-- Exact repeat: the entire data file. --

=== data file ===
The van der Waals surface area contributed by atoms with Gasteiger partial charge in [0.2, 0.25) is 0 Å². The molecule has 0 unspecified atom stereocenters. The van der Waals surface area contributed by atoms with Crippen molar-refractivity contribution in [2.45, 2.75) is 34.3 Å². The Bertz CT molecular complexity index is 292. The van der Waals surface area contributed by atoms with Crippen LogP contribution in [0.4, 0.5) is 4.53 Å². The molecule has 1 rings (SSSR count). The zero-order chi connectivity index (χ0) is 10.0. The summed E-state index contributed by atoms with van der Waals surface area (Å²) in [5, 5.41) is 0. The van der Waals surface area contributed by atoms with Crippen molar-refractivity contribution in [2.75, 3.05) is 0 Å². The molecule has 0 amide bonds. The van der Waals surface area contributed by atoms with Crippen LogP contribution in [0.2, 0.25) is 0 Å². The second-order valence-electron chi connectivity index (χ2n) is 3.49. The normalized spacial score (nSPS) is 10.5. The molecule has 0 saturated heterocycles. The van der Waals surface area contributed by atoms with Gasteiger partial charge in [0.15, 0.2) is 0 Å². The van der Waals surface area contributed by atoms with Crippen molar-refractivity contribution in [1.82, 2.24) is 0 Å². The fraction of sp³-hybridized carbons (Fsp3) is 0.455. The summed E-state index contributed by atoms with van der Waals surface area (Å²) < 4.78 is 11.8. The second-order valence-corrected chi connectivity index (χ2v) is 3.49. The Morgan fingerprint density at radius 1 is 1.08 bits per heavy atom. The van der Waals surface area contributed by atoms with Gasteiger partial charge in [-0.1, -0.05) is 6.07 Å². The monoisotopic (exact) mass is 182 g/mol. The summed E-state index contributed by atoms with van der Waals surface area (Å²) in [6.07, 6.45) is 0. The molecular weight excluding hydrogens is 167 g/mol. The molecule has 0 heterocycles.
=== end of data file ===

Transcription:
The van der Waals surface area contributed by atoms with Gasteiger partial charge in [0.2, 0.25) is 0 Å². The molecule has 0 unspecified atom stereocenters. The van der Waals surface area contributed by atoms with Crippen molar-refractivity contribution in [2.45, 2.75) is 34.3 Å². The Bertz CT molecular complexity index is 292. The van der Waals surface area contributed by atoms with Crippen LogP contribution in [0.4, 0.5) is 4.53 Å². The molecule has 1 rings (SSSR count). The zero-order chi connectivity index (χ0) is 10.0. The summed E-state index contributed by atoms with van der Waals surface area (Å²) in [5, 5.41) is 0. The van der Waals surface area contributed by atoms with Crippen molar-refractivity contribution in [2.75, 3.05) is 0 Å². The molecule has 0 amide bonds. The van der Waals surface area contributed by atoms with Crippen LogP contribution in [0.2, 0.25) is 0 Å². The second-order valence-electron chi connectivity index (χ2n) is 3.49. The normalized spacial score (nSPS) is 10.5. The molecule has 0 saturated heterocycles. The van der Waals surface area contributed by atoms with Gasteiger partial charge in [0.15, 0.2) is 0 Å². The van der Waals surface area contributed by atoms with Crippen molar-refractivity contribution in [1.82, 2.24) is 0 Å². The fraction of sp³-hybridized carbons (Fsp3) is 0.455. The summed E-state index contributed by atoms with van der Waals surface area (Å²) < 4.78 is 11.8. The second-order valence-corrected chi connectivity index (χ2v) is 3.49. The Morgan fingerprint density at radius 1 is 1.08 bits per heavy atom. The van der Waals surface area contributed by atoms with Gasteiger partial charge in [-0.1, -0.05) is 6.07 Å². The monoisotopic (exact) mass is 182 g/mol. The summed E-state index contributed by atoms with van der Waals surface area (Å²) in [6.07, 6.45) is 0. The molecular weight excluding hydrogens is 167 g/mol. The molecule has 0 heterocycles.